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Dodger Stadium Park Factor: Hits 89; Runs 82; HRs 107  

(100 is average, under 100 is favorable to pitchers)

Hideo Nomo

Values ~  2000:  $0     2001:  $5     2002:  $11     2003:  $16

Nomo pitches with a fairly distinct pattern. With most batters, he tries to get ahead with a fastball that he can throw at different speeds, topping out in the low 90's. Later in the count, particularly when he's ahead, he throws a lot of splitters. He goes after some hitters with the splitter right at the start. Nomo has benefited from his return to a pitchers park where he has had success. A good mid-level starter for your staff.

Odalis Perez

Values ~   2000:  NA     2001:  -$6     2002:  $27     2003:  $3

Perez was hugely disappointing to owners last year after appearing to have established himself as a frontline pitcher in 2002. His hit rate increased last year 26%, his walk rate 46% and his HR rate 60%. Perez has a good fastball/slider combination and complements them with a change-up. Perez' name has been extensively mentioned in trade talks, so it's possible he could end up elsewhere.

Wilson Alvarez

Values ~  2000:  NA     2001:  NA     2002:  -$4     2003:  $17

After an injury-plagued and thoroughly disappointing  5-year deal with the D-Rays punctuated by shoulder surgery in May, 2000 Alvarez could only find a minor league deal last year but pitched his way back onto the LA staff and eventually into the rotation. Career-wise, he tends to have had high levels of walks and strikeouts and to be difficult to hit but last year he registered an all-time low walk rate of just .24/IP. I saw a late 2002 long relief appearance. Wilson's fastball was 88-91 and he was mixing it with a good curve and change, keeping the ball down and hitting his spots and pitched effectively. I think he'll continue to deliver positive value but because he's both an injury and conditioning question mark, I'd stay well short of last year's value. Alvarez has been slowed by a tight shoulder this spring.

Jeff Weaver

Values ~  2000:  $11     2001:  $8     2002:  $13     2003:  -$12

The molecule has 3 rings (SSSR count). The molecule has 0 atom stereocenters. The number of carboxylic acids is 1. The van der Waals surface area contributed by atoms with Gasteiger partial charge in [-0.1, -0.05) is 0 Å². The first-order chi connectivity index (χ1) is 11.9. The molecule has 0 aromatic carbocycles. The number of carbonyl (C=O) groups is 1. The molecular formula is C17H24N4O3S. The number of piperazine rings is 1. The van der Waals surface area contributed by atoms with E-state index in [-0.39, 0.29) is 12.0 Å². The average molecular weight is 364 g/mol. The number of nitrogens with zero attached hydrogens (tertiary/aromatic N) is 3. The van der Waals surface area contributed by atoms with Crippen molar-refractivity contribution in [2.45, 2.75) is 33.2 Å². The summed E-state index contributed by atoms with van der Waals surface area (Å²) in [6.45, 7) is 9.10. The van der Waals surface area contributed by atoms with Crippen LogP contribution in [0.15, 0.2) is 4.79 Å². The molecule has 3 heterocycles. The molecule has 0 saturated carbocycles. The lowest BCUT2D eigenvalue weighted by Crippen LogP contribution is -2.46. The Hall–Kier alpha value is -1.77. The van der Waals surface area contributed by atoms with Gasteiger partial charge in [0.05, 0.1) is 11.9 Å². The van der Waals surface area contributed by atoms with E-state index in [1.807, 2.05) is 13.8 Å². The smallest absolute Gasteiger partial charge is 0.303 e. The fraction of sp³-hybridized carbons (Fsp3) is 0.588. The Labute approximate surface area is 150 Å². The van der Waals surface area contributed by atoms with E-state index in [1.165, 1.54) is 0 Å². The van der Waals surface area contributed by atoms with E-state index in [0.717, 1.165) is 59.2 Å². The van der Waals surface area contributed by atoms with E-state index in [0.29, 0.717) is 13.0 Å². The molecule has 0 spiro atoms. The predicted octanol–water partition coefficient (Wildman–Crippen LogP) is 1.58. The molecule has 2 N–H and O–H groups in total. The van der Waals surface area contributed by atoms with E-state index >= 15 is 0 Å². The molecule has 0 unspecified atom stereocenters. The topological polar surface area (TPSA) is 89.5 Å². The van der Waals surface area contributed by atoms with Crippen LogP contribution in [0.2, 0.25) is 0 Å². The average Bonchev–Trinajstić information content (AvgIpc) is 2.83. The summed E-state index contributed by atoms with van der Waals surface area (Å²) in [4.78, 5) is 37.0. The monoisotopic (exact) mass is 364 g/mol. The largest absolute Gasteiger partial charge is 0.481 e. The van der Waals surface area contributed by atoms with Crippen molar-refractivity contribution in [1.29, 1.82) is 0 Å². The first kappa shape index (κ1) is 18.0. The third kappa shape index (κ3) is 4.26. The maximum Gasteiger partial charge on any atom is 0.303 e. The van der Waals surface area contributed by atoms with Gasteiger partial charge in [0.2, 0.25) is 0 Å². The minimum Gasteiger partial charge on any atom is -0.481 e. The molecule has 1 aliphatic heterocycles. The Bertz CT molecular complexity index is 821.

Ed Whitson redux. Weaver was a complete bust in NY and needed this change of scenery. His arm angle varies from below three-quarters to sidearm. His fastball hits 94 and he has a hard slider. Both pitches have a lot of movement. He is supposed to have added a cutter since I saw him last. Weaver has always been very impressive when I've seen him, so I haven't yet lost faith that he can have a good career. His control has been excellent. He starts pitches off the plate and the movement catches corners or pitch that start in the middle move off the plate by the time batters swung. In addition, Weaver is very aggressive. He's hit 67 batters in his career so far and has been involved in a couple of bench-clearers.

Kazuhisa Ishii

Values ~  2000:  NA     2001:  NA     2002:  -$4      2003:  -$3

Ishii's fastball was about average when I saw him in 2002 and he had a sweeping curve, slider and splitter. The analyst said neither his fastball nor curve were as good as they had been earlier in the year when the fastball had greater movement and the curve had a tighter break. He has lost value in the second half of both his seasons in LA; although a sprained knee ligament may have impacted his performance late last season. Although he was effective in the game I saw, varying his secondary pitches as the game progressed to keep hitters guessing, he has struggled with his control and posted an extremely high walk rate both years. LA has him slotted for the rotation but I'll pass.

Jose Lima

Values ~  2000:  -$19     2001:  -$10     2002:  -$8     2003:  $4